The IndyCar rookie told The Associated Press on Thursday he has been experiencing dizziness, sleeping difficulties, irritability, headaches and confusion since he crashed in the Aug. 23 race. He continued to race in four more events as he tried to “play through it” until friends and family encouraged him to seek medical treatment.

He since has been diagnosed with a concussion and is working on a recovery plan with the University of Pittsburgh Medical Center’s sports medicine concussion program, the same place NASCAR star Dale Earnhardt Jr. received care after concussions in 2012 and ’16. Askew will not compete in next weekend’s doubleheader on the road course at Indianapolis, and Arrow McLaren SP will put three-time Indy 500 winner Helio Castroneves in the No. 7 Chevrolet.

“This is all I’ve worked for,” the 23-year-old told AP. “I don’t come from money, and I’ve worked my way up and have finally gotten my shot in a good car. And then all of a sudden, the results just weren’t there in a car I knew should be performing. And I just didn’t feel like myself, you know?

“So initially I felt like I needed to stay in the car and continue to improve. And then I didn’t feel like I could do that with my condition and what was going on. I was starting to lose confidence in myself.”

Earnhardt praised Askew for going to Pittsburgh to see Dr. Micky Collins.

“Oliver is in the best hands when it comes to taking care of this problem and getting back on the racetrack. It was very smart of him to get in front of Micky so that he could understand the seriousness of the situation and begin the process of getting well,” Earnhardt said. “You can absolutely heal from this but not without taking the step of getting help. Often that’s the most difficult step.”

Athletes often hide injuries to continue competing, and even Earnhardt admittedly masked concussions during his driving career. Askew didn’t know what was wrong with him but was frightened to get out of the car.

He is a paid driver who brings no sponsorship money to the team (but did bring a $1 million scholarship for winning last year’s Indy Lights championship), and owner Sam Schmidt holds the option on his contract.

As he tried to race on, his performance suffered. Askew had finished third and sixth at Iowa — the previous two races before Indianapolis. After the crash, he was part of a multicar accident the next week at Gateway and has not finished higher than 14th in the four races since Indy.

A year after winning seven Indy Lights races, Askew has fallen from 12th to 18th in the standings and slipped considerably off the pace. He said he struggled in team debriefs, had difficulty giving feedback and has gone through a personality change that was noticeable to those close to Askew.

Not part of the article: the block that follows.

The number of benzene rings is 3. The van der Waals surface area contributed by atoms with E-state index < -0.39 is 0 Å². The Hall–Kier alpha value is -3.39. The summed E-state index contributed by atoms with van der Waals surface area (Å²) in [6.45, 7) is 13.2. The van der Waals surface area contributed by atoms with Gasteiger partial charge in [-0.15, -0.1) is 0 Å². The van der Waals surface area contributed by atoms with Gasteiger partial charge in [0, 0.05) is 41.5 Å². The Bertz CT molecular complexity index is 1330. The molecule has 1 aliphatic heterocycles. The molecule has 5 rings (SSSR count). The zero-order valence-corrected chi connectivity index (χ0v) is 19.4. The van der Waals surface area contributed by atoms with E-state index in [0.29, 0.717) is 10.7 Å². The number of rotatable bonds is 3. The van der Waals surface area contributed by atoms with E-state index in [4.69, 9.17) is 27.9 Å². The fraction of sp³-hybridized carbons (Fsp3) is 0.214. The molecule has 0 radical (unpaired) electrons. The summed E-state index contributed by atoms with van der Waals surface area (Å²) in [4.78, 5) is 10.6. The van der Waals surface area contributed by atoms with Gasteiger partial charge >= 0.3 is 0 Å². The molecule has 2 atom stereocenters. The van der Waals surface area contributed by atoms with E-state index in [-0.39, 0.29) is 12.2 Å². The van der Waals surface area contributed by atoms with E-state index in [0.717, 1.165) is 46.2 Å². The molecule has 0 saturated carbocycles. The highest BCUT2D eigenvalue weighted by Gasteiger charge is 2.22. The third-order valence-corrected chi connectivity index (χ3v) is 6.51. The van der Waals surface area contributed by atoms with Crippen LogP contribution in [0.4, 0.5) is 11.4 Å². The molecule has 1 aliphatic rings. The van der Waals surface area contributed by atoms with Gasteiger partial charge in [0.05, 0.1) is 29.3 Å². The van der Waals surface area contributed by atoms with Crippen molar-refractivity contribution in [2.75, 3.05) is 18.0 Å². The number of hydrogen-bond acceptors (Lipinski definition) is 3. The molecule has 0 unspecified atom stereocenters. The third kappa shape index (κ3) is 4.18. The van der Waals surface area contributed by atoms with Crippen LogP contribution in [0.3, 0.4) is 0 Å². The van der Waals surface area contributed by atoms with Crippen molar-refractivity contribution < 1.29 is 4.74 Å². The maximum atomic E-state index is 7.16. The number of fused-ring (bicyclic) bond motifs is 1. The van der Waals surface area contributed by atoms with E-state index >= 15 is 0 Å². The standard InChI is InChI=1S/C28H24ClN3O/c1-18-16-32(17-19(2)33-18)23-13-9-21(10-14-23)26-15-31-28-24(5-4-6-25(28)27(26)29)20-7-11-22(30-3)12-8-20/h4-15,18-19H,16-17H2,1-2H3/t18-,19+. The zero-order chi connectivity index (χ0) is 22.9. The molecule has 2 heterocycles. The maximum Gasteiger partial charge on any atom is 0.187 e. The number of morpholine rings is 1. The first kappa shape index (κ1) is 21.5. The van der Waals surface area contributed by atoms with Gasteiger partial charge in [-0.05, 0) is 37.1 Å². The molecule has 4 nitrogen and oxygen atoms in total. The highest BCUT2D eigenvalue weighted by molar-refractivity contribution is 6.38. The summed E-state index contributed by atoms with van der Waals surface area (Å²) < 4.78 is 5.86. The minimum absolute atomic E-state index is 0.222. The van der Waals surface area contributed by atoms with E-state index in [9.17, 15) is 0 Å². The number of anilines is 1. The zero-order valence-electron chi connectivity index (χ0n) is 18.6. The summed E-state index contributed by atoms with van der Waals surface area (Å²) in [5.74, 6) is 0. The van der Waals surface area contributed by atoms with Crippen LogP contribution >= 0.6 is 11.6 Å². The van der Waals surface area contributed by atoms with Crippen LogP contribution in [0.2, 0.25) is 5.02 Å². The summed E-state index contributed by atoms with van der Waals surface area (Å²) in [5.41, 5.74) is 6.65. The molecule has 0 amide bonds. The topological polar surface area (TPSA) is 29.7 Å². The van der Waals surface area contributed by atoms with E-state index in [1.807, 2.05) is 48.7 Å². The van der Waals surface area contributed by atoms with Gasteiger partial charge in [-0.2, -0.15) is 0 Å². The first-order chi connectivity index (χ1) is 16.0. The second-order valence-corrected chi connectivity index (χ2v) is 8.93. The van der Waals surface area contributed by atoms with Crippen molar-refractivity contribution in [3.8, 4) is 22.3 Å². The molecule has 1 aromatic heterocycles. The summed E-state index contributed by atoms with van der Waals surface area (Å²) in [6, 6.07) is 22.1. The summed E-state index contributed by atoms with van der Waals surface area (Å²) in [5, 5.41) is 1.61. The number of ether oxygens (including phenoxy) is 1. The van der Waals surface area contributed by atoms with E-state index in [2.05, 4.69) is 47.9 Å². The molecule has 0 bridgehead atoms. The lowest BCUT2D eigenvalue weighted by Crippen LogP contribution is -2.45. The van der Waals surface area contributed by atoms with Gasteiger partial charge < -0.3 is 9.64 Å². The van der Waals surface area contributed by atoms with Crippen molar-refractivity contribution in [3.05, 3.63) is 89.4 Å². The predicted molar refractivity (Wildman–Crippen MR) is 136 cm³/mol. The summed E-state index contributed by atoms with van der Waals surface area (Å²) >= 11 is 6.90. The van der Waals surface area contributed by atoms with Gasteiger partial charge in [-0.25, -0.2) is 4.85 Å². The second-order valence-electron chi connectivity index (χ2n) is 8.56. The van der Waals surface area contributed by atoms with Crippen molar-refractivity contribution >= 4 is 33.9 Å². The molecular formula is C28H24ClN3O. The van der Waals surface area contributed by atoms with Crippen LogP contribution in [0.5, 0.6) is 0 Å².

Spire Sports + Entertainment, which represents Askew and was among those who pushed the driver to see a doctor, noted Arrow McLaren SP did not reveal that Askew was suffering from a concussion in its Thursday announcement he would miss next week’s race.

“Oliver clearly demonstrated his talent until Lap 91 of the Indianapolis 500, and I hope this does not become another case study of why athletes do not tell their teams they are injured,” said agent Jeff Dickerson. “The reason they do that is because more often times than not they are replaced. In motorsports, there is always somebody to replace you, and whether it was Dale Jr. or Oliver Askew, there is always another driver available.

“I hope this is not a barrier to progress for other drivers — especially young drivers afraid of losing their job — to notify their teams they are hurt. I hope the team proves me wrong because the good news is, the kid has had a head injury for the past month and has still run 14th in IndyCar.”

After finally seeking medical treatment, Askew said he was relieved to learn there was something wrong. He said doctors told him the injury has a “100% recovery rate” and he believes he will be able to race in the IndyCar season finale next month at St. Petersburg. He’s been rehabilitating with exercises and tasks that strain the brain such as deliberately going to grocery stores and the airport.

“Honestly, you know, if I had not gone to see medical professionals I would probably stay in the car,” Askew said. “But now after hearing what’s wrong and that it could get worse, God forbid I have another hit, I know I did the right thing. I think I can be an example for young drivers now in stepping up and saying something is wrong, I need to have this checked out.”